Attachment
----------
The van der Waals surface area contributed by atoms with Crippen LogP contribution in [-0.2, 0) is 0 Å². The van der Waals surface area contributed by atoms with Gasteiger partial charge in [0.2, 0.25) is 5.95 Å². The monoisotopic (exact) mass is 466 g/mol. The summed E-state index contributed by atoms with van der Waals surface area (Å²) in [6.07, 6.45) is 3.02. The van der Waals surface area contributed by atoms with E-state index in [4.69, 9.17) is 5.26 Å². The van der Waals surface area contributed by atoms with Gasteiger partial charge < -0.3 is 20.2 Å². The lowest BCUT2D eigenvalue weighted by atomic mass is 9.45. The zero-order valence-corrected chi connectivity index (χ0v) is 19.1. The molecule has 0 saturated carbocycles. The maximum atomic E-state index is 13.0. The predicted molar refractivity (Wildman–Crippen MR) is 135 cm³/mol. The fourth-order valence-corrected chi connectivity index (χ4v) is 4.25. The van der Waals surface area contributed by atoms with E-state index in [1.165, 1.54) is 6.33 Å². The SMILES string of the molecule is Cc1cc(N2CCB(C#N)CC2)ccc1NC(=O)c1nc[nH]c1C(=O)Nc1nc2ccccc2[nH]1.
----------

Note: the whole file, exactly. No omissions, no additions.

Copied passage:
The van der Waals surface area contributed by atoms with Crippen LogP contribution in [-0.2, 0) is 0 Å². The van der Waals surface area contributed by atoms with Gasteiger partial charge in [0.2, 0.25) is 5.95 Å². The monoisotopic (exact) mass is 466 g/mol. The summed E-state index contributed by atoms with van der Waals surface area (Å²) in [6.07, 6.45) is 3.02. The van der Waals surface area contributed by atoms with E-state index in [4.69, 9.17) is 5.26 Å². The van der Waals surface area contributed by atoms with Gasteiger partial charge < -0.3 is 20.2 Å². The lowest BCUT2D eigenvalue weighted by atomic mass is 9.45. The zero-order valence-corrected chi connectivity index (χ0v) is 19.1. The molecule has 0 saturated carbocycles. The maximum atomic E-state index is 13.0. The predicted molar refractivity (Wildman–Crippen MR) is 135 cm³/mol. The fourth-order valence-corrected chi connectivity index (χ4v) is 4.25. The van der Waals surface area contributed by atoms with E-state index in [1.165, 1.54) is 6.33 Å². The SMILES string of the molecule is Cc1cc(N2CCB(C#N)CC2)ccc1NC(=O)c1nc[nH]c1C(=O)Nc1nc2ccccc2[nH]1.